How Eating Right Can Keep Your Brain from Aging
You are what you eat. But what you eat can also affect how your brain ages. Our expert explains.
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Researchers from Columbia University Medical Center asked nearly 700 people, most of whom were around age 80, to fill out a questionnaire about what they ate over the past year. About seven months later, the people underwent brain scans to measure their brain volume.
Researchers divided the men and women into two groups: one that closely followed the Mediterranean diet and one that followed just a few of the diet’s components.
Those in the group who followed the Mediterranean diet more closely had less brain atrophy. This made their brains appear to be five years younger than the others’.
More specifically, the strict Mediterranean diet eaters had about 5.0 milliliters more of gray matter volume and 6.41 milliliters more of white matter. Your brain’s gray matter plays a role in brain functions such as muscle control and sensory sharpness. Your brain’s white matter oversees nerve signaling.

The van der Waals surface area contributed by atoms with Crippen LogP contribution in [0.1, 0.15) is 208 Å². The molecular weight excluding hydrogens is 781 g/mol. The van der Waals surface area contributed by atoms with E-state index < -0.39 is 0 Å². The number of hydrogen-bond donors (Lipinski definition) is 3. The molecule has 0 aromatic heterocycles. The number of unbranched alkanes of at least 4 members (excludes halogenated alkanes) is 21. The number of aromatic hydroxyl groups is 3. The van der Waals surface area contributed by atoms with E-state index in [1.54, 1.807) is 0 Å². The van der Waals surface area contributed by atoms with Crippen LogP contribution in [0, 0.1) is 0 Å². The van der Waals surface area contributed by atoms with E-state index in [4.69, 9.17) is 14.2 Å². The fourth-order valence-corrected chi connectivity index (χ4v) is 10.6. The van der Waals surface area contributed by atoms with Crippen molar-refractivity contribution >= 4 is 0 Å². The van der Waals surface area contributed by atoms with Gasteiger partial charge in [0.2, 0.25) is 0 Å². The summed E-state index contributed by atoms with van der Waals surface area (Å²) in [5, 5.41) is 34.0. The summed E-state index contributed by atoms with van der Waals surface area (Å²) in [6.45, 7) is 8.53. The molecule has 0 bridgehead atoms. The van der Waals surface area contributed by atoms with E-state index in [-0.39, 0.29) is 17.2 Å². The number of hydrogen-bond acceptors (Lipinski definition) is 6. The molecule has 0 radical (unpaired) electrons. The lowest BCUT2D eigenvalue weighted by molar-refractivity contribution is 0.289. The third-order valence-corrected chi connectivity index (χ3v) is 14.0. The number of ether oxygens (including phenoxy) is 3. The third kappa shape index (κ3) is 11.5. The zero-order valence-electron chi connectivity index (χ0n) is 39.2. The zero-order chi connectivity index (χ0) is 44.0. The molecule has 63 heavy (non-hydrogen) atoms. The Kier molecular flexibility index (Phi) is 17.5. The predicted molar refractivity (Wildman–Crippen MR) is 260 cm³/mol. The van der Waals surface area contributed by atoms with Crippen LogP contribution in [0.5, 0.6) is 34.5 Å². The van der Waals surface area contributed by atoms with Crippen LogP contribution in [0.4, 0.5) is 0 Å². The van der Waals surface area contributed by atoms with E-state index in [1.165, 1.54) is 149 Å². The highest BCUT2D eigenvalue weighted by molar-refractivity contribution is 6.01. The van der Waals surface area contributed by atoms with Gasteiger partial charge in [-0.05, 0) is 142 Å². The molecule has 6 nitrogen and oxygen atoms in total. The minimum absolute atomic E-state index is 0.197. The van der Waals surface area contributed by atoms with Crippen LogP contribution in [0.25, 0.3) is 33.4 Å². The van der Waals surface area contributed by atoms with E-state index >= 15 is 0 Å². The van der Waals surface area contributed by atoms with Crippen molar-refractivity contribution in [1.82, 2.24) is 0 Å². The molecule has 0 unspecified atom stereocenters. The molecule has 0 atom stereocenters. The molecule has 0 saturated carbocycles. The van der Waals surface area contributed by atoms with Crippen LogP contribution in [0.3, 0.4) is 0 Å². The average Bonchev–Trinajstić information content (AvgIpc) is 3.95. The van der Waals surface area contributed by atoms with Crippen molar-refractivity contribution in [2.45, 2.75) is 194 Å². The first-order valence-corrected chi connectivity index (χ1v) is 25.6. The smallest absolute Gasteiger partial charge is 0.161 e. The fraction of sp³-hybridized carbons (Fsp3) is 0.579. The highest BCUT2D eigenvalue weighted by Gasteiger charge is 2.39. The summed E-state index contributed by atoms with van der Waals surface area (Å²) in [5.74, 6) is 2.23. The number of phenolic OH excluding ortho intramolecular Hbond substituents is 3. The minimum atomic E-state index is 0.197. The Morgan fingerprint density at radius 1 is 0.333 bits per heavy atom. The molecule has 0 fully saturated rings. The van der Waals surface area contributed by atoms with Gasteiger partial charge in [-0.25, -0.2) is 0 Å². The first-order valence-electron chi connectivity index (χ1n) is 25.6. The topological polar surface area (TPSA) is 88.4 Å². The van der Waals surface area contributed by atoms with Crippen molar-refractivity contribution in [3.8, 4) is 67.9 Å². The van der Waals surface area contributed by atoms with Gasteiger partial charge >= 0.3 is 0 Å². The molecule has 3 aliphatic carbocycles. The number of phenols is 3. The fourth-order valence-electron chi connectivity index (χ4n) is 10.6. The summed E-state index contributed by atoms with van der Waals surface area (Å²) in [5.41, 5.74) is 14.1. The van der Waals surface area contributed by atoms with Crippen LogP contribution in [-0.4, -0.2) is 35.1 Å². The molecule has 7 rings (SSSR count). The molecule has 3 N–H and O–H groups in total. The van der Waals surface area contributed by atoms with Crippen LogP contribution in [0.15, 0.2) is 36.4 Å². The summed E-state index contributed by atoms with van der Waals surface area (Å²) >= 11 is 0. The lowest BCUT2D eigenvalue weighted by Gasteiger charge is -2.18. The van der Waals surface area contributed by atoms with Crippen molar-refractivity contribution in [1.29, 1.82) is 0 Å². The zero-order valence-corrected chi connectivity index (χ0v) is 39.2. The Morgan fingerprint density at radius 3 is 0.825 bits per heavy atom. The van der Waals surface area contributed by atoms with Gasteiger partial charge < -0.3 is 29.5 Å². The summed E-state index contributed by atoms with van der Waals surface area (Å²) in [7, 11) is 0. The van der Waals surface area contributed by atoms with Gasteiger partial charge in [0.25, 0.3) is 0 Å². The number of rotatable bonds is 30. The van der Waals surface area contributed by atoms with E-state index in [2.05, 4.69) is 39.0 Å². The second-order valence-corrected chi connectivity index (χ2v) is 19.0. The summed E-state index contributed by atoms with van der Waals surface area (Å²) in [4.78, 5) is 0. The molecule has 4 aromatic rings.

“The difference in brain volume in the study may not seem remarkable. But even a small change in volume might result in a substantial difference in cognition,” says Kate Zhong, MD. Dr. Zhong is Senior Director of Clinical Research and Development for the Cleveland Clinic Lou Ruvo Center for Brain Health.
The researchers also found that the more closely the participants followed the Mediterranean diet, the brain volume increased correspondingly.
The Mediterranean diet emphasizes fresh fruits and vegetables and whole grains, with olive oil as the primary source of fat. Low- or non-fat dairy, fish and wine are consumed in low to moderate amounts. And total daily fat intake should range from 25 percent to 35 percent of total calories, with saturated fat no more than 7 percent of calories.
Previous studies have linked the Mediterranean diet to better cognition. In these studies, people who follow the diet tended to score similar to people who are several years younger on cognitive tasks.
For example, a recent study in the journal JAMA Internal Medicine found that people who ate a Mediterranean diet with nuts or olive oil performed better on various cognitive tasks than those who ate a low-fat diet.
Others researchers have achieved similar results. Some studies have even suggested that the Mediterranean diet is linked to a reduced risk of dementia.
“Everyone experiences brain changes as we age, and evidence continues to accumulate that we can impact that process in a positive way through mindful, healthy eating habits,” Dr. Zhong says.